"We have long considered this appointment. We have given it our profound and careful attention. Our mind has long been occupied with it in all its bearings. The welfare of a Church so great and honourable, of a daughter so noble and so devoted to the Apostolic See, of a Catholic Kingdom so renowned as England and so dear to the Roman See--the welfare of a Church so amply endowed and enjoying Archiepiscopal dignity fills us with deepest solicitude. It has aroused our anxiety, increased our vigilance and intensified our deliberation. We have studied more intimately, and considered more carefully, all that in this election might make for the greater welfare of the Church, of the Apostolic See, and of the entire Kingdom. We have striven by every means in our power to find a worthy man--one devoted to the Apostolic See and suited to the wants of the aforesaid Church and zealous for the peace and welfare of the Kingdom--a man conspicuous for virtue, renowned for {85} learning, remarkable for foresight--a man whom the Lord might love, in whose goodness He might dwell--a man whose good deeds render him worthy of imitation, by whom the Catholic flock as by a shining light may be led to salvation. Seeking for such an one we have fixed our choice on thee--our mind has rested upon thee with entire satisfaction. For we behold in thee religious fervour, candour of life, irreproachable conduct, renowned learning, prudent foresight, serious gravity. We see that thou hast so long and so laudably presided over thine Order, and fulfilled so faithfully the office of Minister-General--exercising it prudently and profitably for the greater honour and welfare of the Order, striving to live innocently under regular observance, showing thyself peaceful and lovable to all. Wherefore, we are fully convinced that we see in thee what we desire for the welfare of the said Church, the Apostolic See and the entire Kingdom. By our Apostolic authority, therefore, we make provision for the aforesaid Church through thee, and constitute thee its Archbishop and Pastor, absolving thee from the office of Minister-General and transferring thee to the said Church, granting thee free licence to go thither. Therefore we exhort, admonish, affectionately entreat, and strictly command thee by virtue of holy obedience not to resist the Divine Will, nor to oppose any obstacle nor delay to our command, but humbly to submit to the call of Heaven and accept the burden placed upon thee by God."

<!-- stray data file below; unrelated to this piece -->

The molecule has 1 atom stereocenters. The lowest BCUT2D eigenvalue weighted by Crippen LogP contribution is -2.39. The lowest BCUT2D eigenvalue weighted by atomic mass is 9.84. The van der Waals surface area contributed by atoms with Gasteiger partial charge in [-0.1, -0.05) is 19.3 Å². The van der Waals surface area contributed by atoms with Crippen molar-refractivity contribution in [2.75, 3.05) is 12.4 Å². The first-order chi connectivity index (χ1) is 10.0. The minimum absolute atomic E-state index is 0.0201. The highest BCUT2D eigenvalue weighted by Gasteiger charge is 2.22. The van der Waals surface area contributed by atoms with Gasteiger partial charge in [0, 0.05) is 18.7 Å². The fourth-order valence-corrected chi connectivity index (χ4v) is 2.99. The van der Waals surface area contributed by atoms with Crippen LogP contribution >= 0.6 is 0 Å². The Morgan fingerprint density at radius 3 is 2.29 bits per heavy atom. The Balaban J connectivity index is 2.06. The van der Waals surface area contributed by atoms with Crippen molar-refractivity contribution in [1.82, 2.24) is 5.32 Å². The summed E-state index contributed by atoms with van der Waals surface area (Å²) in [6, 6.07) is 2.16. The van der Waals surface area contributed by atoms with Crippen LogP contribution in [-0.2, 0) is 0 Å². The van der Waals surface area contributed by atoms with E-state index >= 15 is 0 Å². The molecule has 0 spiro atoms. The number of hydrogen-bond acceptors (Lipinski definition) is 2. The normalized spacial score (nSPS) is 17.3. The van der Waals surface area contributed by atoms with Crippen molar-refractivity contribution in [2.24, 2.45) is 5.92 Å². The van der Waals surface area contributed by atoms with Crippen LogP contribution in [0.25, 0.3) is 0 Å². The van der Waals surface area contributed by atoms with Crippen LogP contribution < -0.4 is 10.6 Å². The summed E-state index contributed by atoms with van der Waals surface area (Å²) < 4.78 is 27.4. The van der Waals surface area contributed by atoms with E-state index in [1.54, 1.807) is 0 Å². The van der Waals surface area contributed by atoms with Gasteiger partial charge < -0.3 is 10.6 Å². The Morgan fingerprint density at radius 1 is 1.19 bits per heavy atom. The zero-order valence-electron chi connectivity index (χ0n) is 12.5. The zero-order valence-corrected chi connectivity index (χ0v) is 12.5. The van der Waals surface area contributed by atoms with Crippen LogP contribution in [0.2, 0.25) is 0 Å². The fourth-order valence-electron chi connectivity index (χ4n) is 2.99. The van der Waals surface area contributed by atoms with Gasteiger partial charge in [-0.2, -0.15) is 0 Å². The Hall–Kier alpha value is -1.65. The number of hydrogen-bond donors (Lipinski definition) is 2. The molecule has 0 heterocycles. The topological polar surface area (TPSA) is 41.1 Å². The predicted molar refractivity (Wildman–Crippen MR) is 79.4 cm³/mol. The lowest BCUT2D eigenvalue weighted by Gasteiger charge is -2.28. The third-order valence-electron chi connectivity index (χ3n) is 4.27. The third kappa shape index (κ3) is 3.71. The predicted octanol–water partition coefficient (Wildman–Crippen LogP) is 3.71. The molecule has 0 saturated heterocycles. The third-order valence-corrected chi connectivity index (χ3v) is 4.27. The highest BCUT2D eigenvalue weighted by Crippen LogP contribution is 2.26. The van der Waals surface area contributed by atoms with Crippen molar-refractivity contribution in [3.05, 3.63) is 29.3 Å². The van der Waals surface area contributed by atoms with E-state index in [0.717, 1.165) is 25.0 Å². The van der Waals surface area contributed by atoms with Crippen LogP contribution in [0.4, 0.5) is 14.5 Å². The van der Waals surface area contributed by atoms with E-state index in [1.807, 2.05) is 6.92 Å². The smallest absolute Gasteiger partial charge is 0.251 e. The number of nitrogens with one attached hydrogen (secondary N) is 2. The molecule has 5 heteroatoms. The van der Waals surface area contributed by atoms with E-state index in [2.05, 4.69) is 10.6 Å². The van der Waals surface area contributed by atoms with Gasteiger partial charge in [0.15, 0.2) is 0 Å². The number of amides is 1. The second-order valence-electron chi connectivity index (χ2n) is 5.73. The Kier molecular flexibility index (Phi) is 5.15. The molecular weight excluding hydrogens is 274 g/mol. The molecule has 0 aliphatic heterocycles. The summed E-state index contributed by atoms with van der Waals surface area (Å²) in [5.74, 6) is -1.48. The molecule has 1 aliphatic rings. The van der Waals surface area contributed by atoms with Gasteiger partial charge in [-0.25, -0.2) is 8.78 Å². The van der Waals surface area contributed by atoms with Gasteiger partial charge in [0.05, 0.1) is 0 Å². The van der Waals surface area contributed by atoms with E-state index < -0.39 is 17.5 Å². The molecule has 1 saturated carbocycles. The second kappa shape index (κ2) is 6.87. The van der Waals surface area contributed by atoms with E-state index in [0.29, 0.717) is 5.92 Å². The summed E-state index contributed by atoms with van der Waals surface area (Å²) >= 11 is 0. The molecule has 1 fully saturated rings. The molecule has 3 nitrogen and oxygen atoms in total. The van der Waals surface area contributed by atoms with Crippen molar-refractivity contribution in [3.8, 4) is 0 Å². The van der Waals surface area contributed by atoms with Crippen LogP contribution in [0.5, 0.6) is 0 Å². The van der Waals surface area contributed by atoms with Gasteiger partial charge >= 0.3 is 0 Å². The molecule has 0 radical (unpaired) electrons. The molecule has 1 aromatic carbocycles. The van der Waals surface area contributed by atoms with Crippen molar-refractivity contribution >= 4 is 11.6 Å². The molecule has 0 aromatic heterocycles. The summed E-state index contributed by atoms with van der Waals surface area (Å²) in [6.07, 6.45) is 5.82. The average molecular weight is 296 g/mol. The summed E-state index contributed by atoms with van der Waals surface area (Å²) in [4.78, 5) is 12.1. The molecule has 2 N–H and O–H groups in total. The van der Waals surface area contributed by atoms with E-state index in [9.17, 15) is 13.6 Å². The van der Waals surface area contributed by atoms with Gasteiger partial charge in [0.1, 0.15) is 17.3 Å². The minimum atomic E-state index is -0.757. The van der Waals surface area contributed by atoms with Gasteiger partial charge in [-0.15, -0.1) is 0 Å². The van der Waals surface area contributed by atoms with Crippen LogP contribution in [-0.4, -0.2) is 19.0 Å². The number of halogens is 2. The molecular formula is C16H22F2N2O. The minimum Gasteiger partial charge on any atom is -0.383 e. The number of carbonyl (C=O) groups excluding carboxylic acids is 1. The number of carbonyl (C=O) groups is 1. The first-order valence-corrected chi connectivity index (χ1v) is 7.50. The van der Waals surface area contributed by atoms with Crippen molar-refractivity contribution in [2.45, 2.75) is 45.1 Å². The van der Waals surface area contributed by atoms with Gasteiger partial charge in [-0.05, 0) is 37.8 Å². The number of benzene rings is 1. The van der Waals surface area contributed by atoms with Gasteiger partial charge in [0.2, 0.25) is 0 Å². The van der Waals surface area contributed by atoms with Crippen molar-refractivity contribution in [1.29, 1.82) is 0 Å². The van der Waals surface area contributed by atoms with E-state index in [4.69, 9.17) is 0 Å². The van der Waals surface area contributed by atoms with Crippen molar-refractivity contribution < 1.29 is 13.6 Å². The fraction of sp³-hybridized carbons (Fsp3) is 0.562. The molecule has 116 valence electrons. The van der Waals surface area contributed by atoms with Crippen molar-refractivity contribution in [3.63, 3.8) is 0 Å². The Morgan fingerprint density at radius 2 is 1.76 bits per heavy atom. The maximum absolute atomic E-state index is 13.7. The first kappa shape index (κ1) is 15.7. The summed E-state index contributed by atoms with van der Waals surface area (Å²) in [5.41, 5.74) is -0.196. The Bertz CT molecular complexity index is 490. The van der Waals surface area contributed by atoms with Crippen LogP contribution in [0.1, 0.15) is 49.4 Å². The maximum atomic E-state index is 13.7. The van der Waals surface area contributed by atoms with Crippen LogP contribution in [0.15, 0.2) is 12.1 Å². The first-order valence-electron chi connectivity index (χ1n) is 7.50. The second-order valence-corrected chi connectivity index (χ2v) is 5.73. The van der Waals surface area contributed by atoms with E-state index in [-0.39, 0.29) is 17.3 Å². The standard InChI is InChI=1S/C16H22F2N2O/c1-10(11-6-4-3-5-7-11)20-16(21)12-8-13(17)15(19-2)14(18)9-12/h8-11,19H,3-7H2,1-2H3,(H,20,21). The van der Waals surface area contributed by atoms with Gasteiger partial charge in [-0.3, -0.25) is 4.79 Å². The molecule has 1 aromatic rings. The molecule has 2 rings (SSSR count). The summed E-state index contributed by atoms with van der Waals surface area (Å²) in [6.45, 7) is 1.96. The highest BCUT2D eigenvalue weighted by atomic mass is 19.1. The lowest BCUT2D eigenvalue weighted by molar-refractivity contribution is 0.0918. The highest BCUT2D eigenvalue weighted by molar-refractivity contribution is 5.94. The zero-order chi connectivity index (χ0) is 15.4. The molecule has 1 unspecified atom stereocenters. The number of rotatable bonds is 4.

Undoubtedly, only the gravest reasons could have induced Bonaventure to resist so urgent an appeal of the Vicar of Christ. What they were we do not know, and it is useless to enter upon conjectures. The incident shows us the extraordinary esteem in which our Saint was held, and it also gives us an insight into the deep solicitude with which the Popes in the thirteenth century watched over the interests of the Church in England. The action of the Roman Pontiffs in appointing foreign ecclesiastics to English Sees has been severely condemned by Protestant historians, but anyone reading the Bull of Bonaventure's appointment must confess that they took the greatest care to select worthy and suitable candidates.
Having succeeded in obtaining the revocation of his appointment, our Saint went to Paris, where he remained teaching and attending to the affairs of the Order until the year 1269, when he celebrated the General Chapter at Assisi. Returning again to Paris he devoted himself to his writings, lectures, sermons and ministerial duties, until 1271, when at Viterbo he played a most important part in a very memorable event. On the death of Clement IV. (1268), the Cardinals were so hopelessly divided in their opinions that for nearly three years they were unable to agree in the choice of a successor. In the year just mentioned they were assembled at Viterbo. Six candidates were, before them for election and there seemed but little chance {87} of arriving at any decision. Bonaventure's reputation was so great that the Cardinals sought his services, and, according to one chronicler, [Footnote 38] empowered him to nominate himself or any other to the Papal See, promising at the same time to ratify his selection. He nominated Theobald of Piacenza, a most worthy man who was at that time Legate in Syria. The Cardinals acquiesced in his choice and the new Pope took the name of Gregory X. This incident must be regarded as quite authentic, for reference is made to it in the process of our Saint's canonization. That the Cardinals seriously authorized him to nominate himself is the only item concerning which a doubt may be raised. To some writers it seems too improbable on the face of it, and they refuse to admit it.

[Footnote 38: Bartholomew of Pisa, "Conformities," Lib. I. Conform. 8. Pars. 2.]

The election of Gregory exercised an unforeseen influence on Bonaventure's career. The new Pope arrived at Viterbo in 1272, and proceeded to Rome, where he was solemnly crowned in the year 1273. Full of admiration for our Saint and reposing the greatest confidence in his wisdom, he desired to avail himself of his counsel in the government of the Church. Accordingly he summoned him to Rome and confided to him the transaction of many important matters. Amongst these was the selection of Legates to undertake the reconciliation {88} of the Greeks and Tartars to the Latin Church. However, his stay in Rome was not of long duration, for in the same year, 1273, he was back again in Paris attending to his ministerial duties and working for the fulfilment of a very important commission entrusted to him by the Pope.